Coming of age in Brooklyn is an exhilaratingly unique experience. Shot over three years, the film follows sisters Ginger and Dusty, and their friends, as they navigate high school, the city, and the mysterious course from childhood to adulthood.
She had a plum role on “The Wire,” but she gave it up to start a family. In this intimate portrait, actress Brandy Burre tries to juggle her ambitions with domestic life and determine what her most important role is: mother, wife, or actress?
Intimately explores the highly controversial Cast of third-trimester abortions in the wake of the 2009 assassination of practitioner Dr. George Tiller. The procedure is now performed by only four doctors in the United States, all former colleagues of Dr. Tiller, who risk their lives every day in the name of their unwavering commitment toward their patients. Directors Martha Shane and Lana Wilson have created a moving and unique exploration of one of the most incendiary topics of our time.
Dementia affects millions of Americans, but there’s been a miraculous breakthrough. Through conversations with neurologist Oliver Sacks and musician Bobby McFerrin, this emotionally powerful documentary demonstrates how music can awaken every soul.
Oscar-nominated director James Longley’s stirring documentary weaves together the modern history of Afghanistan with portraits of young students and teachers in the old city of Kabul, offering a nuanced vision of a society in the shadow of war.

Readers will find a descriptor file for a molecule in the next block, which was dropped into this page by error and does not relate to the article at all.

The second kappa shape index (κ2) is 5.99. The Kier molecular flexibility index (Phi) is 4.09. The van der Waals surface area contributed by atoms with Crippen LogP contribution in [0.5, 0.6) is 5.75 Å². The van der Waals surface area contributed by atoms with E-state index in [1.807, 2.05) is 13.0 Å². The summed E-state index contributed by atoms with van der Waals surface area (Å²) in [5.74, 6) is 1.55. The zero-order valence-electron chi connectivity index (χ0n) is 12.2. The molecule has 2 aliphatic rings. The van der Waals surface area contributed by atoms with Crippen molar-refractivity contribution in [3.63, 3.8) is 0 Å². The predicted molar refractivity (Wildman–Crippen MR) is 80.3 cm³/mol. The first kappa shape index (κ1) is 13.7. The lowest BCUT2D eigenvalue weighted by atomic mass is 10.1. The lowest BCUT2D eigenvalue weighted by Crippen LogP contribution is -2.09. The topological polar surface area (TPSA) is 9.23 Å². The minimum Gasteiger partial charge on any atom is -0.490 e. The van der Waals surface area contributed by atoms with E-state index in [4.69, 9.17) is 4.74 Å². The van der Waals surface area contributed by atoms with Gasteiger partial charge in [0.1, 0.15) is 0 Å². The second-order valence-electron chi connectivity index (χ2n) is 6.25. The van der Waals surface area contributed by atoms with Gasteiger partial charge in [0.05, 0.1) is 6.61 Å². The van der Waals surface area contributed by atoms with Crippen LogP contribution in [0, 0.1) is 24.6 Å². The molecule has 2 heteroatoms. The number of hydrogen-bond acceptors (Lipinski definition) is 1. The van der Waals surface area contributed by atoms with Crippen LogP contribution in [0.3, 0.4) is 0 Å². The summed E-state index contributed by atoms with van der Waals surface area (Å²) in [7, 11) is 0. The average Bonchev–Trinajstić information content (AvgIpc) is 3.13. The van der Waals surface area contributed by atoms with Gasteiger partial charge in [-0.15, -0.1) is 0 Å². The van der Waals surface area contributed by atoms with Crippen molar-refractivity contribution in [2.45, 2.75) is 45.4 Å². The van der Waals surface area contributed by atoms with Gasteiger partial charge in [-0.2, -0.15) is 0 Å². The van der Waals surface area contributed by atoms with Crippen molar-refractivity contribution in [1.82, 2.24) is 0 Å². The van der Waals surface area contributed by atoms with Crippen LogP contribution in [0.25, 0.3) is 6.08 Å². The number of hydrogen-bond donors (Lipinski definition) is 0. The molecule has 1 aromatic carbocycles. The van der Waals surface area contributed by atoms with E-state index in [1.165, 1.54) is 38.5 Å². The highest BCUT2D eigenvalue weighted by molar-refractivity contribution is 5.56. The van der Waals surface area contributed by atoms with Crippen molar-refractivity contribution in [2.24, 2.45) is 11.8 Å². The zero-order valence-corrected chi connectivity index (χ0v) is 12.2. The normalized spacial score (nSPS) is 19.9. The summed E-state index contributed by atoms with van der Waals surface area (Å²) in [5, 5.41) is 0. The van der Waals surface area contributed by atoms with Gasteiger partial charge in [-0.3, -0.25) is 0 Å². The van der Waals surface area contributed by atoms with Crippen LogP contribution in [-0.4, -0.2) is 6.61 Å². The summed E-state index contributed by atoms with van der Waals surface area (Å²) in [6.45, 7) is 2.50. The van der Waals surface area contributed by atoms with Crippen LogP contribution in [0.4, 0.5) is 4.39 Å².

The alt-right love him. Many loathe him. But all can agree that Steve Bannon is a distinct force. Legendary documentarian Errol Morris puts the former Trump advisor in the hot seat to try and demystify the controversial populist. Can it be done?
Winner of the 1991 Academy Award for Best Feature Documentary, American Dream captures working men and women of Austen, Minnesota making tough choices about survival during a time of economic crisis in the American Midwest.
The story of the charismatic Mark Landis, perhaps the most prolific art forger in US history. For over 30 years, he’s duped curators with precise imitations of a vast range of works, from fifteenth century masterpieces to Picasso. Enter Matthew Leininger, a registrar from Cincinnati who was conned by Landis years ago and who has been pursuing him ever since. What begins as a game of cat-and-mouse between Leininger and Landis eventually turns into something more surprising and complicated.